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Top 10 Insurance Myths of 2005

June 11, 2009

Fact Or Fiction? InsuranceHotline.com received over 7,800 inquiries in 2005 regarding auto and home insurance. Here are the “Top 10 Insurance Myths”.

It’s “BUYER BEWARE” for 2006!

10) “No Fault Insurance” means “Not My Fault”

Right? Wrong. There’s always fault. No Fault only means “your” insurance company pays for your damages “regardless” who is at fault.

9) No demerit points means no ticket

Right? Wrong. A ticket is a ticket “regardless” of demerit points when it comes to your car insurance rate.

8) My credit score does not affect my insurance rate

Right? Wrong. Insurance companies can look at your credit score and decide whether to increase your rate or even renew your home insurance. (Ask us about car insurance).

7) Males pay more than females for car insurance   

Right? Wrong? Depends. Males under 25 years old can pay from $1,500 to $10,500 higher more than females drivers. At 25 years old gender is no longer a rating category.

6) The government should step in and regulate the insurance companies   

Right? Wrong. The insurance industry is already highly regulated by the government.

5) “Acts of God” are not covered under your home insurance   

Right? Wrong? Depends. Most “Acts of God” are covered. (Call us for a list of the exceptions. And ask us if acts of terrorism are covered).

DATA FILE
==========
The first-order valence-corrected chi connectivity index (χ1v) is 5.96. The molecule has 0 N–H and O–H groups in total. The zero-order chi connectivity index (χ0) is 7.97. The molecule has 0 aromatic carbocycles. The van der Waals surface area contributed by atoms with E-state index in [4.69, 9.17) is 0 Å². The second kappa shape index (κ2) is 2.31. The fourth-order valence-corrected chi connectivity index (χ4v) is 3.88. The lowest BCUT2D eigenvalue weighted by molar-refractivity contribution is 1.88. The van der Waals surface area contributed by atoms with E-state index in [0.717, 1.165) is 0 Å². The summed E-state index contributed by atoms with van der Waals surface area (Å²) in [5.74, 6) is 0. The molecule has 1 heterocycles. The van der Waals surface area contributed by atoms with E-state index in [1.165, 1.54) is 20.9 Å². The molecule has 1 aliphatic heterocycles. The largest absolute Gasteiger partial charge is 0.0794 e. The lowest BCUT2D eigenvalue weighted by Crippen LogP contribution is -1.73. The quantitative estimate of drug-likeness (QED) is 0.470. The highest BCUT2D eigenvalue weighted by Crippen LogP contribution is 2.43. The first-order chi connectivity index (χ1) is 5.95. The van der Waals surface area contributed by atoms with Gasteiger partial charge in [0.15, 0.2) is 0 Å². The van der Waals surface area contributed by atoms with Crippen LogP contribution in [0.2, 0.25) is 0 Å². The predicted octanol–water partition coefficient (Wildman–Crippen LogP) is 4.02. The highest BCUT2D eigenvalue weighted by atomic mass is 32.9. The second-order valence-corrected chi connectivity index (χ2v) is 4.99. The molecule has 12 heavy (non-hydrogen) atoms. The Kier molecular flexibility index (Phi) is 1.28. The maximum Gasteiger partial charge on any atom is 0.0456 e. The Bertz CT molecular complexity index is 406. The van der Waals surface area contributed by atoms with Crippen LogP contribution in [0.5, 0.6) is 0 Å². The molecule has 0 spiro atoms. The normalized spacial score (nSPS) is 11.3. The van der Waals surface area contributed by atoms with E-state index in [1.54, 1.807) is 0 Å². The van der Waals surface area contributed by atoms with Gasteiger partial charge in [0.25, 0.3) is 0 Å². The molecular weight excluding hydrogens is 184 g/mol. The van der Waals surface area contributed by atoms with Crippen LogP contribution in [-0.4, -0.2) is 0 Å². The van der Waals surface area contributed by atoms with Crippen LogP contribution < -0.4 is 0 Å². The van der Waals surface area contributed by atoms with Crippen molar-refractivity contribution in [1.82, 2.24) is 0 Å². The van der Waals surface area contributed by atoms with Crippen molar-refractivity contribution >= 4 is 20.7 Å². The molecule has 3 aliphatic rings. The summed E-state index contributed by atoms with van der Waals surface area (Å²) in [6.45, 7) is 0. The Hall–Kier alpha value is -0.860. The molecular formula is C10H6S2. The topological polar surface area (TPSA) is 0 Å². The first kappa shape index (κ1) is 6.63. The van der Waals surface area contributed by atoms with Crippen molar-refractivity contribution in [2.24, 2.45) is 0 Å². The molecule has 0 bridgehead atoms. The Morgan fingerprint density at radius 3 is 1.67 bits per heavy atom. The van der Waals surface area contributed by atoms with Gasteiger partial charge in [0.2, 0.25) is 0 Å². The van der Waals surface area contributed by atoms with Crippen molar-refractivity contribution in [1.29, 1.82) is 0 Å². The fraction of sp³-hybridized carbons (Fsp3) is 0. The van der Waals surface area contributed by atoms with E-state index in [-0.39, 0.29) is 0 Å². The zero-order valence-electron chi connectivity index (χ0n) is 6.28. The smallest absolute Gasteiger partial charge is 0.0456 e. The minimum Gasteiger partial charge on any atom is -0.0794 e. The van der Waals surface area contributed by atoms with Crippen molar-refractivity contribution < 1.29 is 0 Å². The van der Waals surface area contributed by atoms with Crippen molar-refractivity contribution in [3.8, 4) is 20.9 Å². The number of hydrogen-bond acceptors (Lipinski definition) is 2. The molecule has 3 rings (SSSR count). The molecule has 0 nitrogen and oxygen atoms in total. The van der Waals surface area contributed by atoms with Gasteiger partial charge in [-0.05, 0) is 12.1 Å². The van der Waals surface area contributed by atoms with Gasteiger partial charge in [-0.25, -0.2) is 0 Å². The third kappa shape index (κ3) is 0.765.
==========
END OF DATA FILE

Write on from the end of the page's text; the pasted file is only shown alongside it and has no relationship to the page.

4) If I lend my car and my friend has an accident, his insurance will pays   

Right? Wrong. When you lend your car, you lend your insurance. Your insurance will pay for your damaged car, your rate will increase, and the claim will show on your record just as though you had the accident.

3) The government reduced insurance rates by 10.6%.   

Right? Wrong. There was an “overall” rate reduction, but while some drivers saw their rate decrease, others received rate increases. (Call and ask us how rate decreases can cause rate increases).

2) A small claim will not affect my rate as much as an expensive one will.   

Right? Wrong. Even if the insurance company doesn’t pay a dime, an accident is an accident, and your rate will increase for 6 years. While some insurance companies may only increase your rate by a couple of hundred dollars, others will increase it by thousands, regardless of the payout.

1) A new car will increase my insurance rate.   

Right? Wrong. Most drivers are paying an average of $600 more than necessary for their car insurance. Doing a rate comparison on InsuranceHotline.com will direct them to which insurance company offers the lowest rate for their car, home, life and business insurance.

*May this year’s resolution to compare insurance rates, through www.InsuranceHotline.com before your renewal, be a good start to spending your money wisely in 2006. Happy New Year!